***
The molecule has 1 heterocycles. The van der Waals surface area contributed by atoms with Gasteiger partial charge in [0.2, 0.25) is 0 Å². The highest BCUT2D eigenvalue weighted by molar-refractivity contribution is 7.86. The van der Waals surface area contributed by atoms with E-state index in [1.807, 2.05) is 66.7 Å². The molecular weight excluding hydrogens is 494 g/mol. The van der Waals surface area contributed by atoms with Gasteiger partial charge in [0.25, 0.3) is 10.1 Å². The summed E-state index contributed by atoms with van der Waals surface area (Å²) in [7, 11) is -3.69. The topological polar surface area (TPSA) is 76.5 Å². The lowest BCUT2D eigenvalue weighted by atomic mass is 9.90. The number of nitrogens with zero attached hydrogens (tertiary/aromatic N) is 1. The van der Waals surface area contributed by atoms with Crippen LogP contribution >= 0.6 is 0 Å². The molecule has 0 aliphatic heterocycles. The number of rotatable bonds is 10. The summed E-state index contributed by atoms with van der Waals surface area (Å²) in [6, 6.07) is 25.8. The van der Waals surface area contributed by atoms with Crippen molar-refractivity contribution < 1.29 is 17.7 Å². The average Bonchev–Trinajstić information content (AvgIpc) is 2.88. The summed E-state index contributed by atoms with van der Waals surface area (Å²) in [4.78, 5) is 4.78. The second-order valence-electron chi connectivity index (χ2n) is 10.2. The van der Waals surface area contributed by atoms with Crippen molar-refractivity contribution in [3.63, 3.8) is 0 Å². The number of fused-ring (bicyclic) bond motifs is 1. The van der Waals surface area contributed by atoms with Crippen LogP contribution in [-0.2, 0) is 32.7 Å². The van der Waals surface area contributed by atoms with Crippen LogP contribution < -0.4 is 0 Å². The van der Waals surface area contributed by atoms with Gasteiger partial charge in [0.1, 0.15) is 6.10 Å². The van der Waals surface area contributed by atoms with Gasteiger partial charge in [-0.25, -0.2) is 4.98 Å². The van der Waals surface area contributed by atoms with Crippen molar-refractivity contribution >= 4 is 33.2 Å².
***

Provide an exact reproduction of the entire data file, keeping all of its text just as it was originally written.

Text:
The molecule has 1 heterocycles. The van der Waals surface area contributed by atoms with Gasteiger partial charge in [0.2, 0.25) is 0 Å². The highest BCUT2D eigenvalue weighted by molar-refractivity contribution is 7.86. The van der Waals surface area contributed by atoms with E-state index in [1.807, 2.05) is 66.7 Å². The molecular weight excluding hydrogens is 494 g/mol. The van der Waals surface area contributed by atoms with Gasteiger partial charge in [0.25, 0.3) is 10.1 Å². The summed E-state index contributed by atoms with van der Waals surface area (Å²) in [7, 11) is -3.69. The topological polar surface area (TPSA) is 76.5 Å². The lowest BCUT2D eigenvalue weighted by atomic mass is 9.90. The number of nitrogens with zero attached hydrogens (tertiary/aromatic N) is 1. The van der Waals surface area contributed by atoms with Crippen LogP contribution >= 0.6 is 0 Å². The molecule has 0 aliphatic heterocycles. The number of rotatable bonds is 10. The summed E-state index contributed by atoms with van der Waals surface area (Å²) in [6, 6.07) is 25.8. The van der Waals surface area contributed by atoms with Crippen molar-refractivity contribution < 1.29 is 17.7 Å². The average Bonchev–Trinajstić information content (AvgIpc) is 2.88. The summed E-state index contributed by atoms with van der Waals surface area (Å²) in [4.78, 5) is 4.78. The second-order valence-electron chi connectivity index (χ2n) is 10.2. The van der Waals surface area contributed by atoms with Crippen molar-refractivity contribution in [3.63, 3.8) is 0 Å². The number of fused-ring (bicyclic) bond motifs is 1. The van der Waals surface area contributed by atoms with Crippen LogP contribution in [-0.2, 0) is 32.7 Å². The van der Waals surface area contributed by atoms with Crippen LogP contribution < -0.4 is 0 Å². The van der Waals surface area contributed by atoms with Gasteiger partial charge in [0.1, 0.15) is 6.10 Å². The van der Waals surface area contributed by atoms with Gasteiger partial charge in [-0.25, -0.2) is 4.98 Å². The van der Waals surface area contributed by atoms with Crippen molar-refractivity contribution >= 4 is 33.2 Å².